Review of Economics and Statistics
IF 2017 : 3,515 |
AI 2017 : 5,274
This paper estimates the elasticity of substitution between capital and skill in manufacturing using immigration-induced variation in skill-mix across U.S. counties between 1860 and 1930. We find that capital initially complemented both high- and low-skill labor (determined by literacy), and, unlike today, was more complementary with low-skill labor. Around 1890 capital increased its relative complementarity with high-skill labor. Simulations calibrated to our estimates imply the level of capital-skill complementarity after 1890 allowed the manufacturing sector to absorb the large wave of eastern and southern European immigrants with only a modest decline in less-skilled relative wages. This would not have been possible under the older production technology.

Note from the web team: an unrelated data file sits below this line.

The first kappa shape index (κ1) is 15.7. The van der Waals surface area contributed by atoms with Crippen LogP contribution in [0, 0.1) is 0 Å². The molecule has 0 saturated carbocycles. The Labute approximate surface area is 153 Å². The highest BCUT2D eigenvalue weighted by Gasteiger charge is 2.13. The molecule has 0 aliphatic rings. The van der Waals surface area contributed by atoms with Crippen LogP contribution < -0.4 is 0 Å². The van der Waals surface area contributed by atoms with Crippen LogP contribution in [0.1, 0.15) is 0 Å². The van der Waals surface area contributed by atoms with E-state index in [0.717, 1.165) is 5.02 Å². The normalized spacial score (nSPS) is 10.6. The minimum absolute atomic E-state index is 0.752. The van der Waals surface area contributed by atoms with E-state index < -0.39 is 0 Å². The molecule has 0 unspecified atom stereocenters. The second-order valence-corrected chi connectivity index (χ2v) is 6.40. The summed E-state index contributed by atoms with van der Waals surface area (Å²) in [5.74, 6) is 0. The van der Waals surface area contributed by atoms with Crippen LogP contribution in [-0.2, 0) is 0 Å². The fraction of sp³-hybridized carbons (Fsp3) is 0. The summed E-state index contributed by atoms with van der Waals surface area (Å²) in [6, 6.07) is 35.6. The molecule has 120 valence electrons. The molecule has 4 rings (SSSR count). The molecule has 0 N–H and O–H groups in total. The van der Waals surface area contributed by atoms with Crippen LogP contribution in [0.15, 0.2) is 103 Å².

Publicado en: Review of Economics and Statistics